Tamara Wellons performs at Songbyrd in Adams Morgan. The record cafe and music house celebrated its first anniversary in April. (Lori S. Robinson/for The Washington Post)

An attorney and an architect met at a bar. A decade later along a bustling strip of nightlife, they created Songbyrd, a music house and record cafe in Adams Morgan.

Neither Alisha Edmonson, the former architect, nor Joe Lapan, the lawyer, is a musician. But these owners have dreamed up a music lover’s paradise. No matter what genre you groove to, you can buy it, hear DJs play it, watch artists perform it, learn to spin it and even record it yourself in this multifaceted venue. Songbyrd (2477 18th St. NW) marked its first anniversary last month.

“The idea is that there’s a place that’s going to have a variety of interesting, unique, high-quality music experiences in a social environment,” Lapan says.

Lots of them.

Staple events include Shaolin Jazz’s monthly Can I Kick It? series of kung fu films accompanied by a live mix of hip-hop and soul by DJ 2-Tone Jones; a monthly live jazz night called The Preparation produced by members of CapitalBop; and DC Vinyl Headz’s twice monthly Bring Your Own Vinyl night, during which anyone can play records on Songbyrd’s turntables.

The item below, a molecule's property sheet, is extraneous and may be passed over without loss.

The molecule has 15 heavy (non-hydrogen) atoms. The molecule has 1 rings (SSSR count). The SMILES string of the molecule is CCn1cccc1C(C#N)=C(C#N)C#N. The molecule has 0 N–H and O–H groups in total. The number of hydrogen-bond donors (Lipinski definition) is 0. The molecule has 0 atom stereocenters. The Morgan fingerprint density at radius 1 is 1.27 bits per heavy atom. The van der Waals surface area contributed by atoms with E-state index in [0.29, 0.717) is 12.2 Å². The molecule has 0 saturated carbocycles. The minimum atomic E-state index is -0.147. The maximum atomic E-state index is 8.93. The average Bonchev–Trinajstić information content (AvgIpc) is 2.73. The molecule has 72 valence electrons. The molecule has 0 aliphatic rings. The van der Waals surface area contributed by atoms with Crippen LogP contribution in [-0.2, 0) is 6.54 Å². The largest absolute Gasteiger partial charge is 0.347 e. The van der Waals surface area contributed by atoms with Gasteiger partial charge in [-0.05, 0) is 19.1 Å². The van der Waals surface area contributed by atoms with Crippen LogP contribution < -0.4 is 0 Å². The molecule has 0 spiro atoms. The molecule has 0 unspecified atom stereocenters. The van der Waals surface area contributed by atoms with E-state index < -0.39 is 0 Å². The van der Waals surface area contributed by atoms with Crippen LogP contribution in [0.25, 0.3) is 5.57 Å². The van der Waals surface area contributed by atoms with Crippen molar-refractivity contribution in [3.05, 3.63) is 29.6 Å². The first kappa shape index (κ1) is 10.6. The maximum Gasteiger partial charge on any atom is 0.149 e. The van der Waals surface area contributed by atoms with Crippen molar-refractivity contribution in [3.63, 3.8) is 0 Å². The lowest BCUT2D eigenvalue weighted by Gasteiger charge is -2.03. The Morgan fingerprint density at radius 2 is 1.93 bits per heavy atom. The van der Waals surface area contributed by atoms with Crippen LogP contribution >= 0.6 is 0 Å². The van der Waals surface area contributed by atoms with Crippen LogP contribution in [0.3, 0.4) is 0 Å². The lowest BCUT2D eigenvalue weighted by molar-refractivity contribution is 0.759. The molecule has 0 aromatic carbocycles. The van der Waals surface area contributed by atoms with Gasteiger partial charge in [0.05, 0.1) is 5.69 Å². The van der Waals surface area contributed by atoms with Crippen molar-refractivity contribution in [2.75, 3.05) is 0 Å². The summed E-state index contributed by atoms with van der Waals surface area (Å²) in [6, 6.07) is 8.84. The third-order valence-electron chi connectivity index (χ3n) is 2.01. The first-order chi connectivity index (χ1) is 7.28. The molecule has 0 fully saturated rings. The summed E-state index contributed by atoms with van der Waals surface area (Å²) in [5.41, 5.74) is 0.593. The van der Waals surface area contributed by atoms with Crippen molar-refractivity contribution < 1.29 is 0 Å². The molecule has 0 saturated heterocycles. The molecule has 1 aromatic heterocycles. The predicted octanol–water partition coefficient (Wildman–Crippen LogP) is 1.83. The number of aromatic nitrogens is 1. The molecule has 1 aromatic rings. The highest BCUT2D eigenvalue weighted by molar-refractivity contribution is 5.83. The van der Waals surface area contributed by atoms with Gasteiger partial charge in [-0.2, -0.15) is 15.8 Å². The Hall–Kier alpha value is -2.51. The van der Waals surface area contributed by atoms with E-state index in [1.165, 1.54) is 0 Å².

“These are people and groups that we really believe in, that we think create a really great music experience and community within D.C.,” says Edmonson. Beyond the offerings of regular event partners, she says, “[we] open our arms to all types of music.”

Songbyrd hosted listening parties for new albums by the rock band the Dead Weather and country artist Sturgill Simpson. The lower-level performance space has a 150-person capacity and frequently hosts live shows, such as local soul singer Tamara Wellons’s recent album release party.

Wellons discovered Songbyrd when her guitarist, Zach Cutler, celebrated his birthday with a jam session there in January. She chose the venue for her own event because it’s intimate and has space for people to dance, she says.

She returned before her show to see what it would be like for her audience, and because, says Wellons, the mother of 14-year-old Daniel Washington, “I thought it was just a cool spot to go to and take my son.”

There are layers of cool at Songbyrd, including visually. In the record cafe, an alcohol-free coffee shop, a Gibson guitar case serves as a coffee table, and bins hold vinyl albums for sale. In the adjacent restaurant and bar, menus are affixed inside folding album covers.

At the front of the cafe is a recording booth where patrons can make a three-minute 10-second record on a restored Voice-o-Graph machine — a relic from the 1940s. At the front window of the restaurant sits a DJ booth. Descend 14 concrete steps, walk through two sets of curtains and you’ll find the performance stage, where Songbyrd builds on its history.

Late jazz guitarist Charlie Byrd, best known for popularizing Brazilian bossa nova in the United States, was a central figure at this address when it was the Showboat Lounge in the 1950s and ’60s. Lapan and Edmonson selected the name Songbyrd as a tribute to Showboat and to the artist who made it his musical home.

“Look at it like, ‘What is the soul or what is the intent of this space?’ ” says Lapan. “We were really excited to try to present and pay homage and recapitalize on that story.”